By Kara Hugglestone
After a slow start, the Windy City lived up to its name for the Louis Vuitton America’s Cup World Series Chicago with Land Rover BAR setting a new speed record of 34.17 knots. But the excitement wasn’t restricted to the racing. From the onshore activities to the incredible hospitality of the city as a whole, Chicago made for an excellent America’s Cup venue.
On the water
It was the first time the America’s Cup World Series has ever sailed on fresh water, and Friday’s practice races proved just how thrilling racing on Lake Michigan can be.
It was breeze on with gusts of 15 – 20 knots and not one, but two, dramatic capsizes. In a close match with Oracle Team USA, Emirates Team New Zealand came off its foils, crashed into the water, and rolled on to its side as the crew jumped off the upper hull and climbed down the net. The recovery was even more spectacular—in just 15 minutes every member of the crew had been accounted for and the boat was righted and ready to race.
In the next race it was Oracle’s turn: Skipper Jimmy Spithill rolled into a quick maneuver to avoid a collision with Artemis Racing and the crew wasn’t able to get one of the lines free in time. The wing sail was pinned on the wrong side of the boat and Oracle capsized.
I was on the parked media boat that first day, and although I didn’t expect to be in the thick of it, there were times when the teams sailed right by us. What a thrill it was to see the raw power of those catamarans and skill it takes to tame them up close.
As I looked around at the crowd on Navy Pier and the hundreds-strong spectator fleet, I considered that Chicago really is an ideal venue. Although I’d love to have had the America’s Cup events return to San Francisco, I have to admit that Chicago has excellent stadium viewing, too.
Saturday’s race day one brought heat, nearly 95 degrees, and light, unstable wind. As we waited for the wind to come up, Oracle Team USA put on a show for the crowd demonstrating the incredible foiling capabilities of their boat, sometimes while being towed by a powerboat and at other times under their own power. Jimmy Spithill sure knows how to entertain—with or without any wind.
The wind did eventually appear and the race committee was able to get one race off, but only after the 3 p.m. deadline. The race committee deemed Saturday’s race a substitute for Sunday, and scored Friday’s practice race as the first race giving the win to Dean Barker and SoftBank Team Japan.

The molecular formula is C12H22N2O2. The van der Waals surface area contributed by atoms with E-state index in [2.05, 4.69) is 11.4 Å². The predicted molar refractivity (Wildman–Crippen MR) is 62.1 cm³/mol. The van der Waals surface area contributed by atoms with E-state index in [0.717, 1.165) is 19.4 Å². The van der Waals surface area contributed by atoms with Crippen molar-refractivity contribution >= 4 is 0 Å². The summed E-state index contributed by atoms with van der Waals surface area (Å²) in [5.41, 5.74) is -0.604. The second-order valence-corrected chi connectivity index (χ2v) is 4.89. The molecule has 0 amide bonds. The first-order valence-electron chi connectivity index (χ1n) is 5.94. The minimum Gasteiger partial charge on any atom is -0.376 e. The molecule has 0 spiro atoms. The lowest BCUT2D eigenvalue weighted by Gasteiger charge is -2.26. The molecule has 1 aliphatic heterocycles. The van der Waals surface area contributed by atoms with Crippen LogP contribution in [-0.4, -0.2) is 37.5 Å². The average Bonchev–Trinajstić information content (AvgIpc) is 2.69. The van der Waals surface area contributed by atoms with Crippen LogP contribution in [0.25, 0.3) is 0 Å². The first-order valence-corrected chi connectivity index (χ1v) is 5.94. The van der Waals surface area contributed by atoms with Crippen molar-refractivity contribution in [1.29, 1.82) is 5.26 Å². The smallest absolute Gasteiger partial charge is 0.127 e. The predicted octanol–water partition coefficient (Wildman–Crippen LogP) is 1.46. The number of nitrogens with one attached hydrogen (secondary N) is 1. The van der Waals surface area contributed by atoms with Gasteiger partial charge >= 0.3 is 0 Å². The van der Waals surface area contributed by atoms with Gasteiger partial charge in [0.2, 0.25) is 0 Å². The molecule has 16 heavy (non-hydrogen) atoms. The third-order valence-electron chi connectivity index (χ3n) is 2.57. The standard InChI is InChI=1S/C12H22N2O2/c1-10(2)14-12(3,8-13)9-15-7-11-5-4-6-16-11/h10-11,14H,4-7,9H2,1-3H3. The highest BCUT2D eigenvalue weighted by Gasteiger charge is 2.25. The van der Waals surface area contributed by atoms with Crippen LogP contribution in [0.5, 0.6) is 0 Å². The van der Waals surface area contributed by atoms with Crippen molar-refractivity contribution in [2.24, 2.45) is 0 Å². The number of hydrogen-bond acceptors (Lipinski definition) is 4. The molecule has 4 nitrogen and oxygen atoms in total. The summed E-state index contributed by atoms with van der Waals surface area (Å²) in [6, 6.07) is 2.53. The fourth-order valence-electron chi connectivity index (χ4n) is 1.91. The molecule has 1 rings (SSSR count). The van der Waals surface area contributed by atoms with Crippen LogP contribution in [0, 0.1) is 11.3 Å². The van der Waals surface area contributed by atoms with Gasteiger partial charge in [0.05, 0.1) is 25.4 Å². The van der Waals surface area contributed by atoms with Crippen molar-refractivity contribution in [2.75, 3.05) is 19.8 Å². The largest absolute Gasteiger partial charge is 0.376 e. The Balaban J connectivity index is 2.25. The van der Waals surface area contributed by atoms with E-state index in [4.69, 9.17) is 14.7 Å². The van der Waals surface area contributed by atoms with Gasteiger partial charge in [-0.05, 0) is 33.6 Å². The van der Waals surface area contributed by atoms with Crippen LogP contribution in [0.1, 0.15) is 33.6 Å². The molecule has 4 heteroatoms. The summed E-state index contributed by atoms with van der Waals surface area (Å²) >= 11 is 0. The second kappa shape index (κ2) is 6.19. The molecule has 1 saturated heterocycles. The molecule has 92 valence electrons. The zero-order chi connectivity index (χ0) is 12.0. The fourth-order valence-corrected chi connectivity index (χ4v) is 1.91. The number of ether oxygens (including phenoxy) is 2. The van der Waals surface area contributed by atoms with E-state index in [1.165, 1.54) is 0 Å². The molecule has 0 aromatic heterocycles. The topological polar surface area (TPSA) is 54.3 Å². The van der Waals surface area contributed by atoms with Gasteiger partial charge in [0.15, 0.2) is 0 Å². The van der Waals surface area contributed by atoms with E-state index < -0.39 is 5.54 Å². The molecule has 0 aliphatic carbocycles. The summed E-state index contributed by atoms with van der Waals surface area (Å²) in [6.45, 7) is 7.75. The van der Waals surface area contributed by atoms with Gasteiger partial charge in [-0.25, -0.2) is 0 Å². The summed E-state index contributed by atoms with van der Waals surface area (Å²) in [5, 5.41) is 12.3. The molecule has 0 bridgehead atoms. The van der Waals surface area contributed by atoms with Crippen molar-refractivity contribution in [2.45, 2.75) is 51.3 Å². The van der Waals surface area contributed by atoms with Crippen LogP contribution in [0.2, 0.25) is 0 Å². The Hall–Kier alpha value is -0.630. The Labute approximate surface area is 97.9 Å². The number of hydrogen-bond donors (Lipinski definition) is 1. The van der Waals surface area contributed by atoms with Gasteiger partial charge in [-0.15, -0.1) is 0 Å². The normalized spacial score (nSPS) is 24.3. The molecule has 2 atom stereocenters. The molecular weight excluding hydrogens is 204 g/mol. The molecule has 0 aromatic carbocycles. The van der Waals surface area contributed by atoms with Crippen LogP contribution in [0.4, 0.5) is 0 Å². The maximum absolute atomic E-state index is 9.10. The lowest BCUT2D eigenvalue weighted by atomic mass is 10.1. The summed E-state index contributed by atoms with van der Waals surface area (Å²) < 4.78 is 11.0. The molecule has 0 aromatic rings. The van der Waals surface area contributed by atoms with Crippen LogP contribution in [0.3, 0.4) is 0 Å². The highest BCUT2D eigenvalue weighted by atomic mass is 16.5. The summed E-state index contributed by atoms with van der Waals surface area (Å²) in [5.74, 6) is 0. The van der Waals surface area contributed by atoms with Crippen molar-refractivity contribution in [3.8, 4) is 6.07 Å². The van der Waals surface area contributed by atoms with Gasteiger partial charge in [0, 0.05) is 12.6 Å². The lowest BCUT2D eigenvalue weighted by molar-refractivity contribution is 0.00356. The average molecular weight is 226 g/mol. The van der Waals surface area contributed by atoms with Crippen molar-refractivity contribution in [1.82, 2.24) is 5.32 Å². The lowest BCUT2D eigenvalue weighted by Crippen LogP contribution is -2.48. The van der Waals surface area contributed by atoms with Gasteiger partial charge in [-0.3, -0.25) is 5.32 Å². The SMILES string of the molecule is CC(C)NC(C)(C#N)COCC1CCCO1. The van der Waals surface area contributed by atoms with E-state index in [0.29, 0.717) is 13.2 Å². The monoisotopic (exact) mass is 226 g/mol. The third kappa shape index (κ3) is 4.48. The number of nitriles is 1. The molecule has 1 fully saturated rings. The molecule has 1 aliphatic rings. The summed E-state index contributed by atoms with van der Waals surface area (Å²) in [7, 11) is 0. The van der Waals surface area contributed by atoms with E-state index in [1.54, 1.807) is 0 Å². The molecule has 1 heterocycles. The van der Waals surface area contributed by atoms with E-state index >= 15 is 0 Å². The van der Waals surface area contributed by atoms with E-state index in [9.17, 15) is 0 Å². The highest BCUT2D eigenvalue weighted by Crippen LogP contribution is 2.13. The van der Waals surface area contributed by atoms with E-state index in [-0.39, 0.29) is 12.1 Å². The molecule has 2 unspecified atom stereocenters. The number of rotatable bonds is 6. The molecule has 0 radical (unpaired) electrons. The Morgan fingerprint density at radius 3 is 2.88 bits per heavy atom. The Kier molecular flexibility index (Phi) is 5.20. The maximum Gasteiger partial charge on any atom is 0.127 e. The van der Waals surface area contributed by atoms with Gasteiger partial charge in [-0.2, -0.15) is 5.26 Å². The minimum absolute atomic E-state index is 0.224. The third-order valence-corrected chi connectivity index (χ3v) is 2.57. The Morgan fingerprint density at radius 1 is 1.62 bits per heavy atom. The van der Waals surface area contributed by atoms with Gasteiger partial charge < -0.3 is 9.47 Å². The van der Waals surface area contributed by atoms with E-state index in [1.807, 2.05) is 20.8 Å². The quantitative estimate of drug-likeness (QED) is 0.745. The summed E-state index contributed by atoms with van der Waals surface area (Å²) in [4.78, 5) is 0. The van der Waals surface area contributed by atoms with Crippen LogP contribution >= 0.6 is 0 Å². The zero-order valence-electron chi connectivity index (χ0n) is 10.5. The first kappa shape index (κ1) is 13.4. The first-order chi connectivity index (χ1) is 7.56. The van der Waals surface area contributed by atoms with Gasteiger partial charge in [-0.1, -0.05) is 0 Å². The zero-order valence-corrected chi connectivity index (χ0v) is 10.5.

I was on a photo boat that chased the yachts and set up for shots. Since the racing wasn’t continuous, I had I more than enough time to admire the beauty of the venue and the sport of sailing in general.
The Chicago skyline from Lake Michigan is, in a word, majestic. It was a perfect backdrop for the AC45s. One of my favorite shots of the regatta is a photo of mine of Groupama Team France with the city in the background, the wing seeming to tower as high as Chicago’s skyscrapers.
And then came Super Sunday—the races on Sunday are extremely important because the points are doubled. More than 200,000 fans crowded Navy Pier the spectator fleet was an impressive 650 boats strong. The electricity in the air was palpable.
The weather cooperated and I was thrilled to again be paired the same great crew. As we raced up and down the course chasing the AC45s, I marveled at the technical precision of the skippers in their flying machines. I took some of my favorite sailing shots ever. I shared many on the Sail Couture Instagram.
Land Rover BAR had a strong start and lead throughout the first race for the win. Groupama led the start of the second race, but Artemis Racing quickly overtook them and led to the finish. In the last race of the day and the regatta, five of the six yachts crossed the start line together, but there were so many penalties, SoftBank Team Japan was the only boat able to get into clean air and led the pack around the course for their second win of the series.
SoftBank sailed a good set of races and appeared to make the fewest errors, so I was surprised they didn’t win the regatta. Despite that, Dean Barker was very proud of his team.
“I’m absolutely thrilled with the performance of our team here,” said Barker. “It’s a great boost to our team and it’s really good to see that all the hard work we are doing is paying off, especially in front of such a large crowd.”
Artemis Racing won the regatta followed by Land Rover BAR and Softbank Team Japan. “We feel that we have very good boat handling now and very good speed. Getting a two and one in the first two races today set us up very well,” said Artemis Skipper Nathan Outteridge.
Emirates Team New Zealand, fourth in Chicago, maintains their lead in the overall series, followed by Land Rover BAR and Oracle Team USA.
Both the many spectators and event insiders I talked to as well as the skippers had high praise for the venue and organization in Chicago.
“Let’s hope this becomes a regular stop on the series, the racecourse is awesome,” said Oracle Team USA’s Jimmy Spithill. “All weekend we saw the huge crowds and we all had great support. I hope we are coming back.”
Where to stay
The Radisson Blu Aqua was my home base for the LVACWS Chicago and I couldn’t imagine a better choice of accommodation for someone who loves the sea and the city. The hotel is renowned for its artful, imaginative architecture inspired by the movement of waves.
Contoured outdoor terraces extend away from the façade so that the building appears to undulate. Depending on the time of day and angle of the sun, the surface of the concrete seems to flow with a series of ripples and the immense glass windows reflect light like water.